A weather radar outage in June had Utahns fearing that a swarm of grasshoppers of biblical proportions was headed toward Tooele, Utah.
a June 21 image The weather radar showed a huge blue blip heading toward Utah City. Some people wondered if it was a swarm of grasshoppers so big that it hit the radar. Utah has battled grasshopper swarms in the past, and the pests are particularly bad during dry seasons, like in 2021. That year, the grasshoppers swarmed in frighteningly impressive numbers and destroyed crops, according to a report. Deseret News report.
However, the June rumors turned out to be inaccurate. The National Weather Service (NWS) office in Salt Lake City made a mistake when previously asked about the radar signal, and on Saturday apologized for the mistake and explained the reason for the radar outage. .
“There’s news about a swarm of grasshoppers that could show up on our northern UT weather radar,” NWS Salt Lake City tweeted on Saturday. “After further investigation, we determined that the most likely cause of the signature on June 21 was straw originating from Nellis Air Force Base in Nevada.”
NWS Salt Lake City went on to explain that the straw is a reflective substance deployed by the military to confuse radar. Chaff is usually deployed to confuse radars in military instances, such as disrupting missile guidance radars, but can also confuse weather radars.
“We apologize for the error when originally asked about this, as the appearance of insects and thatch may have some similar characteristics, leading to the error in the original analysis,” NWS Salt Lake City tweeted.
The NWS did not rule out a swarm of insects when the first radar blip occurred, but later apologized and said further investigation showed that it was chaff instead. The NWS also said it was unable to remove radar images showing the blue cloud moving across radar because it provided it to news outlets who later shared the story.
David Church, a science and operations officer at NWS Salt Lake City, said news week that although chaff is a relatively common radar occurrence, this time the signature was more spread out and resembled a swarm of insects.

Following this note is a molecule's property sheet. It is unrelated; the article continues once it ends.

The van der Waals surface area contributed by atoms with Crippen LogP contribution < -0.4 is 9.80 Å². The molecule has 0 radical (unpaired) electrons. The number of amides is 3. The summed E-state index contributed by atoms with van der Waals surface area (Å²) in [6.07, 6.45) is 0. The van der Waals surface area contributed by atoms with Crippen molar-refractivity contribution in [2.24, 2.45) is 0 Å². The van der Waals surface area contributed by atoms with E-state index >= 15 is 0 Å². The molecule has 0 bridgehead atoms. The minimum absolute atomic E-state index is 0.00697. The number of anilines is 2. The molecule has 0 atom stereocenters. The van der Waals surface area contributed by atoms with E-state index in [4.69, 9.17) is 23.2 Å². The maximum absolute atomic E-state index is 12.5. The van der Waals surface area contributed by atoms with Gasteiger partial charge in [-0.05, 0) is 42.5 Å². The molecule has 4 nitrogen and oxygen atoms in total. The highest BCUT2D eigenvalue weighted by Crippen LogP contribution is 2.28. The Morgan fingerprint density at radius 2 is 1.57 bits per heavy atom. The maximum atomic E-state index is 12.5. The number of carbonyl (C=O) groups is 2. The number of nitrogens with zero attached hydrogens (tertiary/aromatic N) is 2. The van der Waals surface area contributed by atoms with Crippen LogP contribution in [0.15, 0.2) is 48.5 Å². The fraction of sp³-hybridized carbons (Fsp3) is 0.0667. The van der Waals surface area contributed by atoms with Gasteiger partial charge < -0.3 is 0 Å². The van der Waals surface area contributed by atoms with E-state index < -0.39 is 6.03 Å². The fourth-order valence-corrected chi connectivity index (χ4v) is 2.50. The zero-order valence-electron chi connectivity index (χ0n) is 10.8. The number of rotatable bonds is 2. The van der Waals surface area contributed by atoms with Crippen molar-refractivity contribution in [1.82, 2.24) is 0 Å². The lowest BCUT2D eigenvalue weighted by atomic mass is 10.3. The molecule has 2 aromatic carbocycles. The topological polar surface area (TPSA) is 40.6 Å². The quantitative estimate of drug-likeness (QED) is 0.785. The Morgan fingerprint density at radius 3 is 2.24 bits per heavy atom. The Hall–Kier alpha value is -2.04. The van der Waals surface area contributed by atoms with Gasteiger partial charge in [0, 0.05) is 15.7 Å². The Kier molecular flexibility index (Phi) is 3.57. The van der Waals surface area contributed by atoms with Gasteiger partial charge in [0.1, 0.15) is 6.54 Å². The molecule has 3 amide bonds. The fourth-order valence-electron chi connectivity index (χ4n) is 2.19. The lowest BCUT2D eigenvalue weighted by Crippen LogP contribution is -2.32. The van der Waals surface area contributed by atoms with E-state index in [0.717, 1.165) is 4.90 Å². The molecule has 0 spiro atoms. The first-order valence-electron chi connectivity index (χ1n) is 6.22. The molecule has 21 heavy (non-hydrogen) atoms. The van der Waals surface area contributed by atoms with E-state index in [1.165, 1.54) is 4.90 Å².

The insects are rarely so concentrated that they show up on NWS Salt Lake City radar, Church said, but the radar typically picks up migratory birds.
news week reached out to the Utah Department of Agriculture’s Pest and Insect Program by email for comment.
The idea that the radar outage could be due to grasshoppers isn’t entirely unfounded, as Utah and other western states have battled grasshopper swarms in the past. Drought usually increases the likelihood of swarms as the insects thrive in dry conditions.
However, dry conditions have eased across much of the West after a particularly wet winter along the West Coast. There was also above-average snowfall in the western mountain ranges, supplementing the area’s waterways all summer as the snowpack melted.
The US Drought Monitor map shows that Utah is out of the worst of the drought. More than half of Utah is drought free. At this time last year, no part of the state was free of drought.
Grasshoppers continue to pose a problem for Utah farmers. They may not have disrupted the NWS radar, but swarms of grasshoppers destroyed crop fields around the same time the radar picked up the chaff.
“All the alfalfa in my fields is gone,” rancher Michael Dow told KSL television in Salt Lake City. “I planted a grass and all the seedlings were about three-quarters of an inch tall on Sunday morning, and by Sunday night, they were gone, it was bare ground.”